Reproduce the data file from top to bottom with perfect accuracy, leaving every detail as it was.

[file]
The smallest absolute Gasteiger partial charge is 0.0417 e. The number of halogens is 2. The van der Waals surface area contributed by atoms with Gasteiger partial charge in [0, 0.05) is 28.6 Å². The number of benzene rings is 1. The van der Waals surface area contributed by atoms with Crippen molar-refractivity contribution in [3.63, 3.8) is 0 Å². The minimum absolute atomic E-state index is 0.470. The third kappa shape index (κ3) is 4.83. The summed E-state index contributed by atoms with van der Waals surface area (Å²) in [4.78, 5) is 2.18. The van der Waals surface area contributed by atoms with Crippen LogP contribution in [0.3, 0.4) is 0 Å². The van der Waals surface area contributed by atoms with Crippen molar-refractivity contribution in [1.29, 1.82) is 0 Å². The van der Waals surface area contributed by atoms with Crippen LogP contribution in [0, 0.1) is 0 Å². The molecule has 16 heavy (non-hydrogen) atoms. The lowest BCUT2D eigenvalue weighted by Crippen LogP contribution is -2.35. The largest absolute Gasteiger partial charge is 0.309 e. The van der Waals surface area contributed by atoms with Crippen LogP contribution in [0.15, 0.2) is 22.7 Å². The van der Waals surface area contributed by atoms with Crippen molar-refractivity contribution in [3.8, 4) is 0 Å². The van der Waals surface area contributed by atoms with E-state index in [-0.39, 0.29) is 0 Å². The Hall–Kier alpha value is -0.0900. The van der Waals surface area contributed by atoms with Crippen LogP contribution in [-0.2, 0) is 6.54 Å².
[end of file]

The smallest absolute Gasteiger partial charge is 0.0417 e. The number of halogens is 2. The van der Waals surface area contributed by atoms with Gasteiger partial charge in [0, 0.05) is 28.6 Å². The number of benzene rings is 1. The van der Waals surface area contributed by atoms with Crippen molar-refractivity contribution in [3.63, 3.8) is 0 Å². The minimum absolute atomic E-state index is 0.470. The third kappa shape index (κ3) is 4.83. The summed E-state index contributed by atoms with van der Waals surface area (Å²) in [4.78, 5) is 2.18. The van der Waals surface area contributed by atoms with Crippen LogP contribution in [0.3, 0.4) is 0 Å². The van der Waals surface area contributed by atoms with Crippen molar-refractivity contribution in [1.29, 1.82) is 0 Å². The van der Waals surface area contributed by atoms with Crippen LogP contribution in [0, 0.1) is 0 Å². The molecule has 16 heavy (non-hydrogen) atoms. The lowest BCUT2D eigenvalue weighted by Crippen LogP contribution is -2.35. The largest absolute Gasteiger partial charge is 0.309 e. The van der Waals surface area contributed by atoms with Crippen LogP contribution in [0.15, 0.2) is 22.7 Å². The van der Waals surface area contributed by atoms with Crippen molar-refractivity contribution in [3.8, 4) is 0 Å². The van der Waals surface area contributed by atoms with E-state index in [-0.39, 0.29) is 0 Å². The Hall–Kier alpha value is -0.0900. The van der Waals surface area contributed by atoms with Crippen LogP contribution in [-0.2, 0) is 6.54 Å².